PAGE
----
The Chinese PV group noted that, “The solar industry in the US generates approximately 100,000 jobs, while in comparison SolarWorld provides only 1,000 jobs. If the US market were denied access to the PV cell products of competitive prices, other 99,000 jobs would be put into a dangerous situation. That is exactly why SolarWorld’s petition is opposed by US companies from upstream raw material and equipment suppliers to downstream distributors and users, environmental protection organizations and climate experts.”

“SolarWorld, the lead petitioner of the ongoing AD/CVD investigations, is a US subsidiary of a German company, not an indigenous US company, and the other six petitioners even have never identified themselves publically. Therefore, these petitioners only account for a very small fraction of the US PV companies, and cannot represent the position of the mainstream US PV companies.”

Nevertheless, the Coalition for American Solar Manufacturing (CASM), which was set up to support the US government's investigation, said on November 28, 2011 that it claimed a total of seven US solar (cell and module) manufacturers had joined its support campaign. This is now said to have grown to include a total of 150 solar businesses, employing more that 11,000 employees.

With battle plans being made at a rapid pace, support for opposing the investigation and calls for the complaint by SolarWorld to be withdrawn are now being voiced by the Coalition for Affordable Solar Energy (CASE).

The Chinese group’s initial statement put company membership at 101 US companies covering every segment of the US solar industry chain. However, the last press release issued by CASE on November 17, 2011 claimed a membership of 52 companies that represented more than 9,600 jobs, or nearly 10% of the US solar industry workforce. With support momentum building on both sides, it is not inconceivable that CASE membership has doubled in such a short time.

On December 1, 2011 CASE announced that its membership doubled in its second week and that after three weeks membership stood at 132 companies and represented 13,134 direct solar employees at those solar firms, or 13% of the U.S. solar industry workforce. (Update end)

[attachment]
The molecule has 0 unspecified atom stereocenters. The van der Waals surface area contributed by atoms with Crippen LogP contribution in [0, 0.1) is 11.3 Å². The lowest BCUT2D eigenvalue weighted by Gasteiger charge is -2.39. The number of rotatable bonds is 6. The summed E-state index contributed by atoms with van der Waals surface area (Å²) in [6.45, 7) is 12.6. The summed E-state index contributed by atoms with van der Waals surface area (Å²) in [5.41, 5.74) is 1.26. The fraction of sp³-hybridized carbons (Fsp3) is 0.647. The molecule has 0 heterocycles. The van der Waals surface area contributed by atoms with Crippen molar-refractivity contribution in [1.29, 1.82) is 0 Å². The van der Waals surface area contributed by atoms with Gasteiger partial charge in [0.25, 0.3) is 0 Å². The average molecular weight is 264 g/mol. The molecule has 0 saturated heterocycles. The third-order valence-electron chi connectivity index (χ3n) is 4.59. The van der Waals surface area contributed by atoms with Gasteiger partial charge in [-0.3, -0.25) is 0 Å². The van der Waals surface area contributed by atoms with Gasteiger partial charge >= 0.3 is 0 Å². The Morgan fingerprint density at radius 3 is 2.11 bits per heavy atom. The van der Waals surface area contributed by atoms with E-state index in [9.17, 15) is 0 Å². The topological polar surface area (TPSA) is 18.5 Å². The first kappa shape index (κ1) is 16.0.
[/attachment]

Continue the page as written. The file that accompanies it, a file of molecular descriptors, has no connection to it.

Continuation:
On more contentious grounds, the statement from leading Chinese producers raised counter claims over SolarWorld’s having been a recipient of many government support programs in the US and Germany.

“Incomplete statistics show that SolarWorld received tax breaks and public subsidies worth of US$43 million in the US in one single new facility project in Oregon in 2007, and received governmental aids in the amount of €73.15 million, €18.75 million and €45 million in the EU in 2003, 2010 and 2011 respectively.”

The statement goes on to further target SolarWorld, highlighting claims that the company had been profitable in 2010, and that its lay-off of employees in its California facilities was due to its relocation of facilities to Hillsboro, Oregon, inferring these had nothing to do with unfair practices by Chinese suppliers.

However, the statement failed to note that SolarWorld plans to idle its facility in Hillsboro for three weeks at the end of the year.

The statement also claims that SolarWorld’s third-quarter 2011 financial statements highlight that the company increased its workforce by 11% in 2011, in an attempt to dispute claims that SolarWorld had any cause to make a petition against Chinese PV producers. 

Various references in the statement were made to previous issues raised about the whole industry’s being impacted by potential duties, not least US firms as outlined by CASE previously.

“Therefore, if the US Government imposed any definitive trade restrictive measures it would cause significant losses to the upstream and downstream industries and consumers in the US, only to the benefit of a small fraction of US PV cell companies such as SolarWorld.”

Emphasis was also placed on claims that Chinese PV manufacturers had played an important role overall in the development of the PV industry in the US.

Therefore, the group was positioning itself as supporters of the US PV industry, against a trade war with China and that, “their fight in the investigations is directed against the few petitioners led by SolarWorld only.”

Time is pressing for both sides of this bitter battle as the ITC may provide notification of a preliminary determination on December 5, 2011, though full-findings could be several months away.

Ironically, another pressing issue that also affects the entire industry involved in the PV industry in the US is the need for a one-year extension to the Department of Treasury’s Section 1603 Program, which has provided tax compensation on renewable energy installations.

The program is due to expire and supporters numbering over a claimed 750 companies are pushing the US Congress to continue support as it is claimed has leveraged US$23 billion in private sector investment to support over 22,000 projects in all 50 US States and generated many thousands of new industry jobs.